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Combined oral contraceptives and cervical cancer

Moodley, Jack

Current Opinion in Obstetrics & Gynecology: February 2004 - Volume 16 - Issue 1 - pp 27-29
Gynecologic oncology and pathology

Purpose of review: The issue of whether there might be an increased risk of cervical cancer associated with the use of oral contraceptives has been debated for decades. Early studies found a modest association with long-term use. A literature review was performed over the past 3 years, to establish whether there is any new evidence linking cervical cancer with the use of oral contraceptives.

Recent findings: A new analysis from eight studies conducted by the International Agency for Research on Cancer and a systematic review of cervical cancer and the use of hormonal contraceptives are two recent major epidemiological links strongly suggesting the increased risk of cervical cancer (up to twofold), but only for women who were both long-term users (5 years or more) and who had persistent human papilloma virus infections of the cervix.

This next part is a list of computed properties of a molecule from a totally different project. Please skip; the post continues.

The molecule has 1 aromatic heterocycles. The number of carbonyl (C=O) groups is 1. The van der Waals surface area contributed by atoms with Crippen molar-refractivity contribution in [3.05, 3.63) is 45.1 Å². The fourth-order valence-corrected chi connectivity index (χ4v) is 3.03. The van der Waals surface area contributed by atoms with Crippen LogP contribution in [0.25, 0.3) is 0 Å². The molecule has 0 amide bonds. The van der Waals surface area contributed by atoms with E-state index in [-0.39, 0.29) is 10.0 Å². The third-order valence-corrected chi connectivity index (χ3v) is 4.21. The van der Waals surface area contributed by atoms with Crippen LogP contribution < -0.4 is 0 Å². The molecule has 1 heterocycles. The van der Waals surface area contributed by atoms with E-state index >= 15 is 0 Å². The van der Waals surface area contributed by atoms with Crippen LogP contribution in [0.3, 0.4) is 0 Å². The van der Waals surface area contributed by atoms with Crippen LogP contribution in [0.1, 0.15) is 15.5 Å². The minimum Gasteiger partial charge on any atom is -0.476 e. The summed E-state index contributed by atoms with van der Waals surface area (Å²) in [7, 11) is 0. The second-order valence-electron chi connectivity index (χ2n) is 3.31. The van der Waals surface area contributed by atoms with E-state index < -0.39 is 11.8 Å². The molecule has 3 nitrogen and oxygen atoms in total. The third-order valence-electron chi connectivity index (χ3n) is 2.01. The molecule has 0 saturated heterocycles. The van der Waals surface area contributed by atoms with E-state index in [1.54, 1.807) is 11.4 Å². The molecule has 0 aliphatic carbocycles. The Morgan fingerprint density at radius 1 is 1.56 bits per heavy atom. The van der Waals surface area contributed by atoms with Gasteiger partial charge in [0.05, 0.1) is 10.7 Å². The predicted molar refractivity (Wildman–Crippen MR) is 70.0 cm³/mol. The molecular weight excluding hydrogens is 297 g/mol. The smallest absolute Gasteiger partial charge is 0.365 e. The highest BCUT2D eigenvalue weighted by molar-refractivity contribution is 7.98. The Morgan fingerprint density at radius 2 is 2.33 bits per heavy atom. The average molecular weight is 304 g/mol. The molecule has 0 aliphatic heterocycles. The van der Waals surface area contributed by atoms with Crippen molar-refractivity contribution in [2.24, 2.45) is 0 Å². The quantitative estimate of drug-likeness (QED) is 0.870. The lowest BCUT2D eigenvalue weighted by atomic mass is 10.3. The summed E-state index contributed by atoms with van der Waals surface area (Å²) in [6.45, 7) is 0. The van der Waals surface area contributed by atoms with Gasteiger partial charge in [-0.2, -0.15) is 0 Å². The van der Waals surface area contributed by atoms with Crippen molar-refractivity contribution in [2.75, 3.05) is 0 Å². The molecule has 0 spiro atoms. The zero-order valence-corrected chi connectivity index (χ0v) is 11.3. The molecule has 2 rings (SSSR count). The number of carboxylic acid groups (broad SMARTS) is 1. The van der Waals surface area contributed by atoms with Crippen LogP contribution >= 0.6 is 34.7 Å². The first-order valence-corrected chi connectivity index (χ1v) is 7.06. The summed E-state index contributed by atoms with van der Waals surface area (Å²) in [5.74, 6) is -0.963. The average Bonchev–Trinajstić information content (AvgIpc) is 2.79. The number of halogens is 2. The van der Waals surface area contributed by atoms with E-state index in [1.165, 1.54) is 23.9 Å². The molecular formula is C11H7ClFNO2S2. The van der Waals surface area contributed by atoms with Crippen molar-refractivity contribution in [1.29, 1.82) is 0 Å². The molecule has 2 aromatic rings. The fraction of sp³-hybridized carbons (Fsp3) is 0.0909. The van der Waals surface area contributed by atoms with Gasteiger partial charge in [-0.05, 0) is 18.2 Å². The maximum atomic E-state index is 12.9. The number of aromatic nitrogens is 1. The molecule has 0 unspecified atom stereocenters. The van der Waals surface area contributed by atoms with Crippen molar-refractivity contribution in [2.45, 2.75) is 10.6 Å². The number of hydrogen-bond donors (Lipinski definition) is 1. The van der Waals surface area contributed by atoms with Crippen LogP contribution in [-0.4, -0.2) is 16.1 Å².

Summary: These findings seem biologically plausible, but weighing the various risks and benefits, the World Health Organization does not recommend any change in oral contraceptive use or practice.

Department of Obstetrics and Gynaecology and MRC/UN Pregnancy Hypertension Research Unit, Nelson R. Mandela School of Medicine, University of Natal, Durban, South Africa

Correspondence to Jack Moodley, Department of Obstetrics and Gynaecology, Nelson R. Mandela School of Medicine, Private Bag 7, Congella 4013, South Africa Fax: +27 031 2604427; e-mail: gynae@nu.ac.za

Abbreviations COC: combined oral contraceptive HPV: human papilloma virus IARC: International Agency for Research on Cancer WHO: World Health Organization

© 2004 Lippincott Williams & Wilkins, Inc.